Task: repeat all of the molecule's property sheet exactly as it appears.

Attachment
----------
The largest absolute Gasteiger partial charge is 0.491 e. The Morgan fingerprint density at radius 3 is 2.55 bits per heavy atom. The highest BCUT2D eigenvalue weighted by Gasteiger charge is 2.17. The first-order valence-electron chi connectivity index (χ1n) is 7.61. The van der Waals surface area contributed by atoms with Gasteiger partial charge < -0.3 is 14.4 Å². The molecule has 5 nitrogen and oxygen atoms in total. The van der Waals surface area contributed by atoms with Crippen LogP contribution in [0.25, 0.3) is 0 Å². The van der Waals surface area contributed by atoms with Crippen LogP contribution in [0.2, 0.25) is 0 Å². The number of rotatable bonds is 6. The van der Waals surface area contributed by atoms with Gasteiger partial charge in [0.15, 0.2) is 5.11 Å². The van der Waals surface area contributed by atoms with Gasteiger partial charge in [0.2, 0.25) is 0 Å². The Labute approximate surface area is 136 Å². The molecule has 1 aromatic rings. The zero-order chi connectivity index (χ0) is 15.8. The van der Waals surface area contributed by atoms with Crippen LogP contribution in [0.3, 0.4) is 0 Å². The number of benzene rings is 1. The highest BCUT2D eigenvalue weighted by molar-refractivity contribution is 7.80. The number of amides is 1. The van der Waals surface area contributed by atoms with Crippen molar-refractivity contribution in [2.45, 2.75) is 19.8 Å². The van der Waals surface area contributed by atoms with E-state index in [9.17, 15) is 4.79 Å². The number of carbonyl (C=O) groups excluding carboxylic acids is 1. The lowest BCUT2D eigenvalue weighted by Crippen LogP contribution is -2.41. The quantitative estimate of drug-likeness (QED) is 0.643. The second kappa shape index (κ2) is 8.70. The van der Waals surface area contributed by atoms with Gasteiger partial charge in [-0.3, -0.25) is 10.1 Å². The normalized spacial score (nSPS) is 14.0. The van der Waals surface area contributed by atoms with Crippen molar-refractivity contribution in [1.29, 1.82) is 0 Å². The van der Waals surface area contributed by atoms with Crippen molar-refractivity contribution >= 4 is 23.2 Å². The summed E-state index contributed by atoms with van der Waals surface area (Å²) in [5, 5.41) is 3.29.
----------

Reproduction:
The largest absolute Gasteiger partial charge is 0.491 e. The Morgan fingerprint density at radius 3 is 2.55 bits per heavy atom. The highest BCUT2D eigenvalue weighted by Gasteiger charge is 2.17. The first-order valence-electron chi connectivity index (χ1n) is 7.61. The van der Waals surface area contributed by atoms with Gasteiger partial charge < -0.3 is 14.4 Å². The molecule has 5 nitrogen and oxygen atoms in total. The van der Waals surface area contributed by atoms with Crippen LogP contribution in [0.25, 0.3) is 0 Å². The van der Waals surface area contributed by atoms with Crippen LogP contribution in [0.2, 0.25) is 0 Å². The number of rotatable bonds is 6. The van der Waals surface area contributed by atoms with Gasteiger partial charge in [0.15, 0.2) is 5.11 Å². The van der Waals surface area contributed by atoms with Gasteiger partial charge in [0.2, 0.25) is 0 Å². The Labute approximate surface area is 136 Å². The molecule has 1 aromatic rings. The zero-order chi connectivity index (χ0) is 15.8. The van der Waals surface area contributed by atoms with Crippen LogP contribution in [0.3, 0.4) is 0 Å². The number of benzene rings is 1. The highest BCUT2D eigenvalue weighted by molar-refractivity contribution is 7.80. The number of amides is 1. The van der Waals surface area contributed by atoms with Crippen molar-refractivity contribution in [2.45, 2.75) is 19.8 Å². The van der Waals surface area contributed by atoms with E-state index in [9.17, 15) is 4.79 Å². The number of carbonyl (C=O) groups excluding carboxylic acids is 1. The lowest BCUT2D eigenvalue weighted by Crippen LogP contribution is -2.41. The quantitative estimate of drug-likeness (QED) is 0.643. The second kappa shape index (κ2) is 8.70. The van der Waals surface area contributed by atoms with Gasteiger partial charge in [-0.3, -0.25) is 10.1 Å². The normalized spacial score (nSPS) is 14.0. The van der Waals surface area contributed by atoms with Crippen molar-refractivity contribution in [1.29, 1.82) is 0 Å². The van der Waals surface area contributed by atoms with Crippen molar-refractivity contribution >= 4 is 23.2 Å². The summed E-state index contributed by atoms with van der Waals surface area (Å²) in [5, 5.41) is 3.29.